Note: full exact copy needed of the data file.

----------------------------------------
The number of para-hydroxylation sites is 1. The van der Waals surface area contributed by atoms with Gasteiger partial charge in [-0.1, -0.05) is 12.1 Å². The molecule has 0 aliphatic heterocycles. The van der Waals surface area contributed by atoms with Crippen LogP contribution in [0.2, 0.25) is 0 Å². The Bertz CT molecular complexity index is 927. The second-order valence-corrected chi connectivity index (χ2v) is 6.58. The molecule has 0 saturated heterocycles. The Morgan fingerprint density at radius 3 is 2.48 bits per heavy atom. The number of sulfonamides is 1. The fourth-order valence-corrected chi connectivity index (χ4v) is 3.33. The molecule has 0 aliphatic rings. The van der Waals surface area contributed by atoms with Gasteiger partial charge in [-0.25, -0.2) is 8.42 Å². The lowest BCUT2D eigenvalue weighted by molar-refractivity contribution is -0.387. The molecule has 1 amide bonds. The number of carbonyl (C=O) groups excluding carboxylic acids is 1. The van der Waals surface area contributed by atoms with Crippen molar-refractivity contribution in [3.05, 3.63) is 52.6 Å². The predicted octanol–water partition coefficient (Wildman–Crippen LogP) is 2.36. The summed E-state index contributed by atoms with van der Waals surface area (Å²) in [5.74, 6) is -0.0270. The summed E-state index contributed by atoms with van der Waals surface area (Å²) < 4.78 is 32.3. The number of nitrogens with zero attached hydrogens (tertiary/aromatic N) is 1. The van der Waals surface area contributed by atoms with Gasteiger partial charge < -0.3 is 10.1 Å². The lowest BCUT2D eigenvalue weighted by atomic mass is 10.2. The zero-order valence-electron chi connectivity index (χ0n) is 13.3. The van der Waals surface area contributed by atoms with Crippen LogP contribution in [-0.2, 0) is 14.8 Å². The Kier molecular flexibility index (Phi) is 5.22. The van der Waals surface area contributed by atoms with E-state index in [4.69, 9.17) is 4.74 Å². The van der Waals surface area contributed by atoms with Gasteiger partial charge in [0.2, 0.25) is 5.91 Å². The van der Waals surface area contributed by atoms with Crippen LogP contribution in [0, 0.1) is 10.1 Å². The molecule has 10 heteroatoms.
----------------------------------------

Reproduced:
The number of para-hydroxylation sites is 1. The van der Waals surface area contributed by atoms with Gasteiger partial charge in [-0.1, -0.05) is 12.1 Å². The molecule has 0 aliphatic heterocycles. The van der Waals surface area contributed by atoms with Crippen LogP contribution in [0.2, 0.25) is 0 Å². The Bertz CT molecular complexity index is 927. The second-order valence-corrected chi connectivity index (χ2v) is 6.58. The molecule has 0 saturated heterocycles. The Morgan fingerprint density at radius 3 is 2.48 bits per heavy atom. The number of sulfonamides is 1. The fourth-order valence-corrected chi connectivity index (χ4v) is 3.33. The molecule has 0 aliphatic rings. The van der Waals surface area contributed by atoms with Gasteiger partial charge in [-0.25, -0.2) is 8.42 Å². The lowest BCUT2D eigenvalue weighted by molar-refractivity contribution is -0.387. The molecule has 1 amide bonds. The number of carbonyl (C=O) groups excluding carboxylic acids is 1. The van der Waals surface area contributed by atoms with Crippen molar-refractivity contribution in [3.05, 3.63) is 52.6 Å². The predicted octanol–water partition coefficient (Wildman–Crippen LogP) is 2.36. The summed E-state index contributed by atoms with van der Waals surface area (Å²) in [5.74, 6) is -0.0270. The summed E-state index contributed by atoms with van der Waals surface area (Å²) < 4.78 is 32.3. The number of nitrogens with zero attached hydrogens (tertiary/aromatic N) is 1. The van der Waals surface area contributed by atoms with Gasteiger partial charge < -0.3 is 10.1 Å². The lowest BCUT2D eigenvalue weighted by atomic mass is 10.2. The zero-order valence-electron chi connectivity index (χ0n) is 13.3. The van der Waals surface area contributed by atoms with Crippen LogP contribution in [-0.2, 0) is 14.8 Å². The Kier molecular flexibility index (Phi) is 5.22. The van der Waals surface area contributed by atoms with E-state index in [4.69, 9.17) is 4.74 Å². The van der Waals surface area contributed by atoms with Gasteiger partial charge in [0.2, 0.25) is 5.91 Å². The van der Waals surface area contributed by atoms with Crippen LogP contribution in [0, 0.1) is 10.1 Å². The molecule has 10 heteroatoms.